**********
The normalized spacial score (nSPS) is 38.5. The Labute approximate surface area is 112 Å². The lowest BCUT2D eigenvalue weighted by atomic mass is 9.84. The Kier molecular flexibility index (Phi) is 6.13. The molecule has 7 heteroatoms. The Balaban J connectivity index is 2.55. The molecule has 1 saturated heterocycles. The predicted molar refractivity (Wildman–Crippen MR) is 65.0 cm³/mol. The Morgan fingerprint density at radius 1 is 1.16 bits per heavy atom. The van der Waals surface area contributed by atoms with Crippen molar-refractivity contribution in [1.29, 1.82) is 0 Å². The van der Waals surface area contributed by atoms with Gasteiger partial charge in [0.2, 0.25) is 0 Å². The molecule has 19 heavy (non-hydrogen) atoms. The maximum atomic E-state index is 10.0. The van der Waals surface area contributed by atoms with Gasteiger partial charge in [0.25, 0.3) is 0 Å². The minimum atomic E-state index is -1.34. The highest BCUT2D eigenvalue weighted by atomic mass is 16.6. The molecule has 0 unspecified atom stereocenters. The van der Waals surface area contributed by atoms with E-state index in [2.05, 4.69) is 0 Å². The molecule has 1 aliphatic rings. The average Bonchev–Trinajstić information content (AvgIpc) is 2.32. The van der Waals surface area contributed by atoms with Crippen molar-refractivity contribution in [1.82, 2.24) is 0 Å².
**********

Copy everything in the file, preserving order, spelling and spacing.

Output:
The normalized spacial score (nSPS) is 38.5. The Labute approximate surface area is 112 Å². The lowest BCUT2D eigenvalue weighted by atomic mass is 9.84. The Kier molecular flexibility index (Phi) is 6.13. The molecule has 7 heteroatoms. The Balaban J connectivity index is 2.55. The molecule has 1 saturated heterocycles. The predicted molar refractivity (Wildman–Crippen MR) is 65.0 cm³/mol. The Morgan fingerprint density at radius 1 is 1.16 bits per heavy atom. The van der Waals surface area contributed by atoms with Crippen molar-refractivity contribution in [1.29, 1.82) is 0 Å². The van der Waals surface area contributed by atoms with Gasteiger partial charge in [0.2, 0.25) is 0 Å². The molecule has 19 heavy (non-hydrogen) atoms. The maximum atomic E-state index is 10.0. The van der Waals surface area contributed by atoms with Gasteiger partial charge in [0.25, 0.3) is 0 Å². The minimum atomic E-state index is -1.34. The highest BCUT2D eigenvalue weighted by atomic mass is 16.6. The molecule has 0 unspecified atom stereocenters. The van der Waals surface area contributed by atoms with E-state index in [2.05, 4.69) is 0 Å². The molecule has 1 aliphatic rings. The average Bonchev–Trinajstić information content (AvgIpc) is 2.32. The van der Waals surface area contributed by atoms with Crippen molar-refractivity contribution in [1.82, 2.24) is 0 Å².